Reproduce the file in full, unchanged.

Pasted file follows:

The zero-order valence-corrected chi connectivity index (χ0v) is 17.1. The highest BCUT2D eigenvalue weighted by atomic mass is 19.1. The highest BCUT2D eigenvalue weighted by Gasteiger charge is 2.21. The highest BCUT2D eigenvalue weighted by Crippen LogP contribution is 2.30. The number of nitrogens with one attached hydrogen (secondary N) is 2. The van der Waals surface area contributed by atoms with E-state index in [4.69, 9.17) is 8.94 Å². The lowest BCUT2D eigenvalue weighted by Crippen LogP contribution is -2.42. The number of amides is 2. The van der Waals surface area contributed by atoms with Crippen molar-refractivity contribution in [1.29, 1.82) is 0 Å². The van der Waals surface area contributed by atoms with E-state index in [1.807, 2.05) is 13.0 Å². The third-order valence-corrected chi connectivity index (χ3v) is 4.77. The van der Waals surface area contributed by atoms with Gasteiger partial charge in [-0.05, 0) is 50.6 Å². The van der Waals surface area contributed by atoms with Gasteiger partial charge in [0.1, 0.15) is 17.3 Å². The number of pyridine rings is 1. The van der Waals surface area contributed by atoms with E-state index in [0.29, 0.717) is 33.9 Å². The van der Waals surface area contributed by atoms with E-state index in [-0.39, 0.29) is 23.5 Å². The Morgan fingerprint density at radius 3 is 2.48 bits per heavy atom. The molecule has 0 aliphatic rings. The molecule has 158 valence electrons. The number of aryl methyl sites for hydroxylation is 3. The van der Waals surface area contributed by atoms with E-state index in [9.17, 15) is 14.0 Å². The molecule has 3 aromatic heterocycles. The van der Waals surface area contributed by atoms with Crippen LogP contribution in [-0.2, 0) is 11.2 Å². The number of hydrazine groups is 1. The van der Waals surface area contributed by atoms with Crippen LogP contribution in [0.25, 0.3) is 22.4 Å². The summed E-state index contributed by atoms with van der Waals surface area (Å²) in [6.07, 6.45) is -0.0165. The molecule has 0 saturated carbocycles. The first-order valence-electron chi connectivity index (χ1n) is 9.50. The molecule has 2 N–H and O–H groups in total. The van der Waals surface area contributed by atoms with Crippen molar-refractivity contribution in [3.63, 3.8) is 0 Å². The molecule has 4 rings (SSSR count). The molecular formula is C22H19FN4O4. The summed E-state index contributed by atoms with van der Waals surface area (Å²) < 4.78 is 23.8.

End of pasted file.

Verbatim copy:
The zero-order valence-corrected chi connectivity index (χ0v) is 17.1. The highest BCUT2D eigenvalue weighted by atomic mass is 19.1. The highest BCUT2D eigenvalue weighted by Gasteiger charge is 2.21. The highest BCUT2D eigenvalue weighted by Crippen LogP contribution is 2.30. The number of nitrogens with one attached hydrogen (secondary N) is 2. The van der Waals surface area contributed by atoms with E-state index in [4.69, 9.17) is 8.94 Å². The lowest BCUT2D eigenvalue weighted by Crippen LogP contribution is -2.42. The number of amides is 2. The van der Waals surface area contributed by atoms with Crippen molar-refractivity contribution in [1.29, 1.82) is 0 Å². The van der Waals surface area contributed by atoms with E-state index in [1.807, 2.05) is 13.0 Å². The third-order valence-corrected chi connectivity index (χ3v) is 4.77. The van der Waals surface area contributed by atoms with Gasteiger partial charge in [-0.05, 0) is 50.6 Å². The van der Waals surface area contributed by atoms with Gasteiger partial charge in [0.1, 0.15) is 17.3 Å². The number of pyridine rings is 1. The van der Waals surface area contributed by atoms with E-state index in [0.29, 0.717) is 33.9 Å². The van der Waals surface area contributed by atoms with E-state index in [-0.39, 0.29) is 23.5 Å². The Morgan fingerprint density at radius 3 is 2.48 bits per heavy atom. The molecule has 0 aliphatic rings. The molecule has 158 valence electrons. The number of aryl methyl sites for hydroxylation is 3. The van der Waals surface area contributed by atoms with E-state index in [9.17, 15) is 14.0 Å². The molecule has 3 aromatic heterocycles. The van der Waals surface area contributed by atoms with Crippen LogP contribution in [-0.2, 0) is 11.2 Å². The number of hydrazine groups is 1. The van der Waals surface area contributed by atoms with Crippen LogP contribution in [0.25, 0.3) is 22.4 Å². The summed E-state index contributed by atoms with van der Waals surface area (Å²) in [6.07, 6.45) is -0.0165. The molecule has 0 saturated carbocycles. The first-order valence-electron chi connectivity index (χ1n) is 9.50. The molecule has 2 N–H and O–H groups in total. The van der Waals surface area contributed by atoms with Crippen molar-refractivity contribution in [3.63, 3.8) is 0 Å². The molecule has 4 rings (SSSR count). The molecular formula is C22H19FN4O4. The summed E-state index contributed by atoms with van der Waals surface area (Å²) < 4.78 is 23.8.